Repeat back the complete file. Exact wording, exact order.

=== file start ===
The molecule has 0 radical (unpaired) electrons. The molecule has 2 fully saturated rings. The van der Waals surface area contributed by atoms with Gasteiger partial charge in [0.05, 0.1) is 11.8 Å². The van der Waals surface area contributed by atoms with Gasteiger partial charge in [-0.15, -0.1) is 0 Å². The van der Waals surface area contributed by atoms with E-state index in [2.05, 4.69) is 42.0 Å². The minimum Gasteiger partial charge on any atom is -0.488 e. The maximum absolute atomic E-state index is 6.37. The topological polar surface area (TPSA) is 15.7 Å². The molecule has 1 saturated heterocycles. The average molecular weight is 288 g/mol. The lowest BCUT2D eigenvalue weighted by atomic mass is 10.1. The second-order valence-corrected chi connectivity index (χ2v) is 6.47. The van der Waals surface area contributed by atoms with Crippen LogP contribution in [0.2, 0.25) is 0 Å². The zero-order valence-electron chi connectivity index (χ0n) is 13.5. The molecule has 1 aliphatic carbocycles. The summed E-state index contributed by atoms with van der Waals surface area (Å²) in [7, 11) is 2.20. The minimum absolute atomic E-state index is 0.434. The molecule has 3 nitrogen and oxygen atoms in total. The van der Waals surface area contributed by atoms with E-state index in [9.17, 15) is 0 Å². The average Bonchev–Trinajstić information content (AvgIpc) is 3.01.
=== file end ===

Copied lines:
The molecule has 0 radical (unpaired) electrons. The molecule has 2 fully saturated rings. The van der Waals surface area contributed by atoms with Gasteiger partial charge in [0.05, 0.1) is 11.8 Å². The van der Waals surface area contributed by atoms with Gasteiger partial charge in [-0.15, -0.1) is 0 Å². The van der Waals surface area contributed by atoms with E-state index in [2.05, 4.69) is 42.0 Å². The minimum Gasteiger partial charge on any atom is -0.488 e. The maximum absolute atomic E-state index is 6.37. The topological polar surface area (TPSA) is 15.7 Å². The molecule has 1 saturated heterocycles. The average molecular weight is 288 g/mol. The lowest BCUT2D eigenvalue weighted by atomic mass is 10.1. The second-order valence-corrected chi connectivity index (χ2v) is 6.47. The van der Waals surface area contributed by atoms with Crippen LogP contribution in [0.2, 0.25) is 0 Å². The zero-order valence-electron chi connectivity index (χ0n) is 13.5. The molecule has 1 aliphatic carbocycles. The summed E-state index contributed by atoms with van der Waals surface area (Å²) in [7, 11) is 2.20. The minimum absolute atomic E-state index is 0.434. The molecule has 3 nitrogen and oxygen atoms in total. The van der Waals surface area contributed by atoms with E-state index in [9.17, 15) is 0 Å². The average Bonchev–Trinajstić information content (AvgIpc) is 3.01.